First Generation Indian External Sector Reforms in Context
5 Trade, Law and Development 1, 7-42 (2013).
38 Pages Posted: 11 Feb 2014
Date Written: 2013
India's first generation external sector reforms are a fascinating case study of emergence from a post-Independence socialist-style economy to the world’s largest free market democracy. Part I of this article reviews the Indian license Raj system that prevailed after the 1947 Partition of India until the decade of the 20th century. Part I explains the hallmarks and inefficiencies of that system. Part II discusses the reforms that began in earnest in 1991.
Part II focuses on reforms in the external sector, foreign direct investment, and the financial sector. Unfortunately, those reforms lost momentum by the early 2000s.
Thus, Part III analyses what happened, namely, backsliding on tariff cuts, persistent tariff escalations, and difficulties in the banking sector and in attracting FDI. Part III points out that India fared poorly as a result relative to its neighbours on the Sub-Continent.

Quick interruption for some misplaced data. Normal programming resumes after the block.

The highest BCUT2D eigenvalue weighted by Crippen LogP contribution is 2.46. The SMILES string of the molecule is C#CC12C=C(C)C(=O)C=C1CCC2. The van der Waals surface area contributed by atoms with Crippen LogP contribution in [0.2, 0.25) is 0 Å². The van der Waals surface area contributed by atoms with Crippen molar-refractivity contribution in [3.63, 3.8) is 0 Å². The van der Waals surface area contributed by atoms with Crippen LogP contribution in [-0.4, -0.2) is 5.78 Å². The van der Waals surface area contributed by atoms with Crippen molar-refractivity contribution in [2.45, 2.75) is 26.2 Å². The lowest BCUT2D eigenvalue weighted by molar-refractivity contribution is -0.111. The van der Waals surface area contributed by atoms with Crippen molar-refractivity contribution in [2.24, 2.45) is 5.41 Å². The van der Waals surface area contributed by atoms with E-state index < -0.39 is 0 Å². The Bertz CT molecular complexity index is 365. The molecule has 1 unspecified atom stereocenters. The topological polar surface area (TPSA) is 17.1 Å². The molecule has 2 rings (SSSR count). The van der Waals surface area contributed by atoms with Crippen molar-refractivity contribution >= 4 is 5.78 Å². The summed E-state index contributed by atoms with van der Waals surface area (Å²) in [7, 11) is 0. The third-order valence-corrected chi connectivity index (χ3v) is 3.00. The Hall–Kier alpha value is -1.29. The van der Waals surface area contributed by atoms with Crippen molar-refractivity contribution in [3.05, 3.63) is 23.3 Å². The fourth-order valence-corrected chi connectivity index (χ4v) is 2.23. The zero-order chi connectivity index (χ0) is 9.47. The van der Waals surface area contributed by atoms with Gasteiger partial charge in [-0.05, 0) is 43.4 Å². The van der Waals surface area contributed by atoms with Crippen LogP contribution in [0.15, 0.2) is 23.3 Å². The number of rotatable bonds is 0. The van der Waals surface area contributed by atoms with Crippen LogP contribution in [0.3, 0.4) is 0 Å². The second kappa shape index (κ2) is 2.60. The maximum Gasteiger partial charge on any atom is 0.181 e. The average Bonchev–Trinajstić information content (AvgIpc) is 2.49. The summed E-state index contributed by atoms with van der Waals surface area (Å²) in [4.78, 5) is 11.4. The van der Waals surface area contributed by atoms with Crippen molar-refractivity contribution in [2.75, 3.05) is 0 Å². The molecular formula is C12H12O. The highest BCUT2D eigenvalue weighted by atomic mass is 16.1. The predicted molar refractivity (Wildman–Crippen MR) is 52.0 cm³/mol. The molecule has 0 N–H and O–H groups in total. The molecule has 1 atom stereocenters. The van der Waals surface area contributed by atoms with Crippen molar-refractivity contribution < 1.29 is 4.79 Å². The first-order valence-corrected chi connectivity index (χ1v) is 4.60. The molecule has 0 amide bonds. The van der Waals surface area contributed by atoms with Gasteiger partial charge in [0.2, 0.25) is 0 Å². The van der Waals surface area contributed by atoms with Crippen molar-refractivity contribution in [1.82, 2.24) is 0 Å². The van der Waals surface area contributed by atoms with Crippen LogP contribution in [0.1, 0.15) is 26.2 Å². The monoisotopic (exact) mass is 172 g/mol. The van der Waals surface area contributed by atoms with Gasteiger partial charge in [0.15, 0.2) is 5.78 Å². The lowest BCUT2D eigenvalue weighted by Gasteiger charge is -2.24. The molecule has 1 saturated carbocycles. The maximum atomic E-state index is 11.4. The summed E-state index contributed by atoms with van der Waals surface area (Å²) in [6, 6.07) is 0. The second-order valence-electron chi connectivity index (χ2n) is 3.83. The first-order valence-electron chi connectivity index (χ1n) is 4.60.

Part IV concludes that the economic challenges India still faces in pushing ahead with reforms so that it remains not just the world's biggest free market democracy, but so that it becomes the most exciting and dynamic one, are largely political. Get the politics right, and India's future is bright.
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